Growing up in a small town was a blessing. Our neighborhood was safe, and we knew most people who lived near us. Mom and Dad had four children; I was the first. Since they had three more, I must have been a success. Or maybe they kept trying until they got it right. I prefer to think I was the prototype. We lived near the city park with a playground, ball fields, picnic area, band shell, roller rink, and a beautiful lake.

On our block were thirteen children, always something going on. We played ball, decorated our bikes and wagons for parades, gave original plays in our garage, and were outside most of the time. I can’t recall being too hot to do any of the things we did. That could be because the memories are happy ones, and they involved the activities and the interactions with friends.

As we got older, there were piano lessons, band practices, dance classes – I learned tap from a man from “the cities” named Harry Croskin – and we spent time with friends from early morning to dark. It was an interesting childhood.

During the mid- to late-forties, polio happened. Our mom and dad were extremely protective of us; we went nowhere in crowded places. All the neighborhood kids were as restricted as we were. Parents were more afraid of exposure than we kids were. We were being deprived of all the innocence of our previous unprotected days. We didn’t totally understand what was happening. A cousin who lived in our town and whose family were very close to ours, contracted the awful disease. We finally had some idea of polio’s devastating effect on a family.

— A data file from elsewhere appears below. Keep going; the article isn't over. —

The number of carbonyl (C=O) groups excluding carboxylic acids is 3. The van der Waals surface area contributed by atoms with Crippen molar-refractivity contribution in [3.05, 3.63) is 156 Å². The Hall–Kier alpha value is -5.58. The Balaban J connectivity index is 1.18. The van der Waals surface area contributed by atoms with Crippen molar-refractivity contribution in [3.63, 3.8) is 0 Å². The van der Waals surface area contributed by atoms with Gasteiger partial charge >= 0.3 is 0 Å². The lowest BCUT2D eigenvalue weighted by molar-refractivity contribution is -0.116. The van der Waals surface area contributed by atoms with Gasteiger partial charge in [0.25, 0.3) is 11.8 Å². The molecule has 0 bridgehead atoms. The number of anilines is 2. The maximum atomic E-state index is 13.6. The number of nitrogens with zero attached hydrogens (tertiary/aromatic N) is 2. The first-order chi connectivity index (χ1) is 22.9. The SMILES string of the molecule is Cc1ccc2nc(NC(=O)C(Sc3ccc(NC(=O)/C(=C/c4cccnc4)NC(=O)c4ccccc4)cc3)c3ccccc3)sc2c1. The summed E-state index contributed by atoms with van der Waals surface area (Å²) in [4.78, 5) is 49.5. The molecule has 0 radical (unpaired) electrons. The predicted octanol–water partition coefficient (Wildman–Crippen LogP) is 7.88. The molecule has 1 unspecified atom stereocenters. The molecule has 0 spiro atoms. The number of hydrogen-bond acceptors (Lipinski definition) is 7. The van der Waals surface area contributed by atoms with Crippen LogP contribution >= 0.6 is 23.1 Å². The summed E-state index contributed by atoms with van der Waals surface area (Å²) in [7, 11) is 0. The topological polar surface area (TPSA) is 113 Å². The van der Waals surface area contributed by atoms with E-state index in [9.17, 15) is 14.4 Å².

I titled this blog post “Graduation” because I have seen a connection between that early quarantine and the past year and a half. During our recent sheltering in place, schools were unable to serve students in a usual manner. Senior year experiences like games, concerts, plays, proms and graduation celebrations were modified or simply not held. In a small town, the athletic competitions are part of the town’s identity. Music and theater departments’ performances normally drew support from the entire community. Award presentations were missed. All things that are usual rites of passage, especially in a small community, didn’t occur. In our family we had a college graduation and three high school graduations during 2020-2021. Somehow it all happened without the usual fanfare and celebration.

As a former teacher I felt empathy for students and teachers alike. I understood the difficulty of teaching remotely, and I sympathized with families who had to figure it all out to make some kind of educational sense of an extremely complex situation. Making accommodations for individual learning is more easily accomplished in an in-person classroom. Even there some students struggle. I suspect learning has been set back at least a year for too many.